The testimony of the alleged middleman in the case of the abortive Greek sale of munitions to Saudi Arabia has been sent to parliament and was incorporated in the case file on the affair.
The document containing the businessman’s deposition is only one-and-a-half pages long, even though judicial reporters noted that he was speaking for over three hours.
Upon his initial summons from a prosecutor, Papadopoulos failed to appear, so the file was transmitted to parliament without his testimony.
Under Greek law, if the name of a politician shows up in an investigation – in this case Defence Minister Panos Kammenos – then the case file must be sent to parliament, which decides whether to prosecute or to send the case back to the judiciary.
Sources say that Papadopoulos did not deny that the General Directorate for Defence Investments and Armaments of the defence ministry at first harboured reservations during negotiations regarding his power of attorney from the Saudis.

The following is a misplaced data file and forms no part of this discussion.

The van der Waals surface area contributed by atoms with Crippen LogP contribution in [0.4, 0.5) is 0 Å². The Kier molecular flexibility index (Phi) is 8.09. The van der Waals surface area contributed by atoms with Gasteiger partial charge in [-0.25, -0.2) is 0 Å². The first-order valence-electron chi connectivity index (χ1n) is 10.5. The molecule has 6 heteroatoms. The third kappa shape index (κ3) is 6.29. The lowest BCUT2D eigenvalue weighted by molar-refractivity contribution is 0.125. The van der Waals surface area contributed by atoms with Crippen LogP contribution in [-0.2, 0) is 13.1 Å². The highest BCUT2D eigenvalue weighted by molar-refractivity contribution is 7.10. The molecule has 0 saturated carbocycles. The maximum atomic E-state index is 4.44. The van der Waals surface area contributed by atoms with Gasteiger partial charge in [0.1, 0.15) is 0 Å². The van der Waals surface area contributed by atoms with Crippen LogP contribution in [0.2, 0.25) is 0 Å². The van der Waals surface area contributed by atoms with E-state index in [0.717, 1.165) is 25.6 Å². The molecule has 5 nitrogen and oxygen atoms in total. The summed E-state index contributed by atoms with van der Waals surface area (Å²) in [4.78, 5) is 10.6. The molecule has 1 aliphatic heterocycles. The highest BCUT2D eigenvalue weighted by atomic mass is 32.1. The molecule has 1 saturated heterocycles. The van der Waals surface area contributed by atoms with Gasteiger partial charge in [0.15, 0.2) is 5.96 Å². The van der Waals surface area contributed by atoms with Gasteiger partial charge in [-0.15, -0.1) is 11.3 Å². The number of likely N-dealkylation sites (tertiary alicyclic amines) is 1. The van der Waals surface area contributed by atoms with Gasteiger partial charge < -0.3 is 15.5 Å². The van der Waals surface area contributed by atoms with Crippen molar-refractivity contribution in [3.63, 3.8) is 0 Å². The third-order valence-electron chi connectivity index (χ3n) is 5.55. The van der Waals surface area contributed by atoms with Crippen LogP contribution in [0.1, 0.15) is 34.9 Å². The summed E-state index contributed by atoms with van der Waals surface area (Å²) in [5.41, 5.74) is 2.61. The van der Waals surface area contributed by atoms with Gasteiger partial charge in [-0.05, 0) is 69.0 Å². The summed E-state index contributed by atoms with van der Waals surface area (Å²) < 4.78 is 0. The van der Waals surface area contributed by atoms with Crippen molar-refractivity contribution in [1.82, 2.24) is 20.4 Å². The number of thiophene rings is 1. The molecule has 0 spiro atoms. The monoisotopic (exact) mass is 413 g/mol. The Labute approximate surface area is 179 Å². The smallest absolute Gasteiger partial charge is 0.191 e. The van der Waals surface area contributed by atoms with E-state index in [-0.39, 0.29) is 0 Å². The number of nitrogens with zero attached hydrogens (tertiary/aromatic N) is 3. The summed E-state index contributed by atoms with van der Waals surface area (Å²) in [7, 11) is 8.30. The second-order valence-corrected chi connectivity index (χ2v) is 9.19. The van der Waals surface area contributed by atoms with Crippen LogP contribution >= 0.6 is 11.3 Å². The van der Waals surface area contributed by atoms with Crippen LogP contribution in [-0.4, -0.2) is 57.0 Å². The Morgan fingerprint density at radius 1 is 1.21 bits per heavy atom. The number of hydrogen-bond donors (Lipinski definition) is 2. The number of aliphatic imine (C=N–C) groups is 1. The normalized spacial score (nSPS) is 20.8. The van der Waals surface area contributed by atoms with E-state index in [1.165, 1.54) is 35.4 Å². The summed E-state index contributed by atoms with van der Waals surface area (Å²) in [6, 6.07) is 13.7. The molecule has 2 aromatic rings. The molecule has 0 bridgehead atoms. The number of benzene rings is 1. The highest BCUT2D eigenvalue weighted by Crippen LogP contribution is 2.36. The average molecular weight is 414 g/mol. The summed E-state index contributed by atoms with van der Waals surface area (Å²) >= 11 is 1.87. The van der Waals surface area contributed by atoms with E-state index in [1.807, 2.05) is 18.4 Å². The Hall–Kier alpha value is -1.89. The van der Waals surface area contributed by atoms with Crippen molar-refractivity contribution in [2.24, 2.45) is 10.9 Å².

He said that even though he submitted the certificates of final user for 300,000 projectiles, the General Directorate for Defence Investments and Armaments was disputing that authorisation.
As for Kammenos, Papadopoulos said he met him once at the ministry at the start of 2016, in the presence of Admiral Evangelos Apostolakis, who is currently Chairman of the Joint Chiefs of Staff.
Even as the negotiations continued, with the General Directorate for Defence Equipment challenging his authorisation, Papadopoulos said in his deposition that in August, 2017, he received a telephone call from an officer at the general directorate who told him that a delegation from Saudi Arabia wanted to inspect the materiel, and that he told them he had already conducted an inspection.
He complained that the aforementioned officer in his discussions with the transporter of the materiel spoke of 100,000 projectiles and not 300,000. Papadopoulos said he informed the defence minister about this by SMS.